How NHS Cuts Will Increase the Spread of STIs

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With local authorities reducing the funding for education initiatives and specialist clinics, cases of sexually transmitted infections are multiplying.

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Spending Cuts

Analysis from the King’s Fund, the health charity, has revealed that spending on sexual health, promotion and advice has fallen by 34 per cent from 2014 to 2018. These budgets paid for initiatives such as encouraging condom use, STI testing kits and free contraceptives.

The cuts have had the biggest impact upstream, with cutbacks to primary prevention services which work to promote safer sexual behaviour.

Total council spending has dropped by 14 per cent according to statistics, from £668m in 2013/14 to £572m in 2017/18. One of the biggest causes behind this reduction is thought to be the council’s takeover of responsibilities for public health in 2013 from the NHS. This was part of the Government’s overhaul of the Health Service, which has been labelled as damaging by experts.

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88 per cent of councils across the UK cut spending on sexual health services, while 12 per cent increased spending. Spending on STI treatment and testing also fell by 10 per cent to £364m while contraceptive services fell by 15 per cent to £161m.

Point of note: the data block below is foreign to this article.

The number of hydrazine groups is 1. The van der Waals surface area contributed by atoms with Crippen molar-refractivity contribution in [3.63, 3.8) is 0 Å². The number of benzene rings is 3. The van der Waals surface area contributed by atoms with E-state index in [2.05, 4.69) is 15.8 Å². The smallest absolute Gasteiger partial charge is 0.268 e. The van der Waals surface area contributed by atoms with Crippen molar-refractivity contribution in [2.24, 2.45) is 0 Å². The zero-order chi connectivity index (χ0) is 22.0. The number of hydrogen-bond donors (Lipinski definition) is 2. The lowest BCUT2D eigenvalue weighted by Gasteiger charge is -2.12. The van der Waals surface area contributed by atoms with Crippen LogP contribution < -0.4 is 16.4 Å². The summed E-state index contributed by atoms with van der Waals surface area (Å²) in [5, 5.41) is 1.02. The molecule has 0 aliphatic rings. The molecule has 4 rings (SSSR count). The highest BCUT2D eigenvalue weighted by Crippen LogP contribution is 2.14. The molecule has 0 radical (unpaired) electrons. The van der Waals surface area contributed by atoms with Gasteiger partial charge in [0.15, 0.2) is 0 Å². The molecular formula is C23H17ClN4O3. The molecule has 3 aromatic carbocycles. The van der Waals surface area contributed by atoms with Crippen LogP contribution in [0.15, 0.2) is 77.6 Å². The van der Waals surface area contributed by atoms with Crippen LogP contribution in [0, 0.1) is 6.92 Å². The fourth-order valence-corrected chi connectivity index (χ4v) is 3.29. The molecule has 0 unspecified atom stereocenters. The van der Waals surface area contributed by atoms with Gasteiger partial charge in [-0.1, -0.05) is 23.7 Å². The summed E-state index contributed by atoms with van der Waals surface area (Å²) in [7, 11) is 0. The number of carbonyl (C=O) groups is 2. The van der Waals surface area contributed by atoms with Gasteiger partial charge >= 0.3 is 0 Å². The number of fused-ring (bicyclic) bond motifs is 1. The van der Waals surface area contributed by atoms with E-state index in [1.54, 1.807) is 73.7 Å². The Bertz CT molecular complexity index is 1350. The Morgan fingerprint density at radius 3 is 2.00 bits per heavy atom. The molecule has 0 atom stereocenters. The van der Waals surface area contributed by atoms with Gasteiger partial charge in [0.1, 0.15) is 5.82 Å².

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The Rise in STIs

The spending reductions for local authorities across the country come at an extremely troubling time, as STIs such as gonorrhoea are on the rise.

According to recent statistics, STIs have risen by 20 per cent over the last few years with formerly eradicated diseases such as syphilis making a comeback. Gonorrhoea has also risen by 22 per cent.

In some regions, clinics have been moved or closed or operate with limited opening hours. In some cases, individuals with symptoms of sexually transmitted diseases are being refused services.

If services are fragmented and cut, it poses a significant risk of rising rates in unplanned pregnancies and even further increases in STDs. There is also a concern that people may not be able to gain access to anti-HIV drugs as services become limited; therefore, there could potentially be a rise in HIV cases.

Although it is not clear whether spending cuts have contributed in the rise of certain STDs like syphilis, studies have shown that factors including lack of condom use are likely to be crucial.


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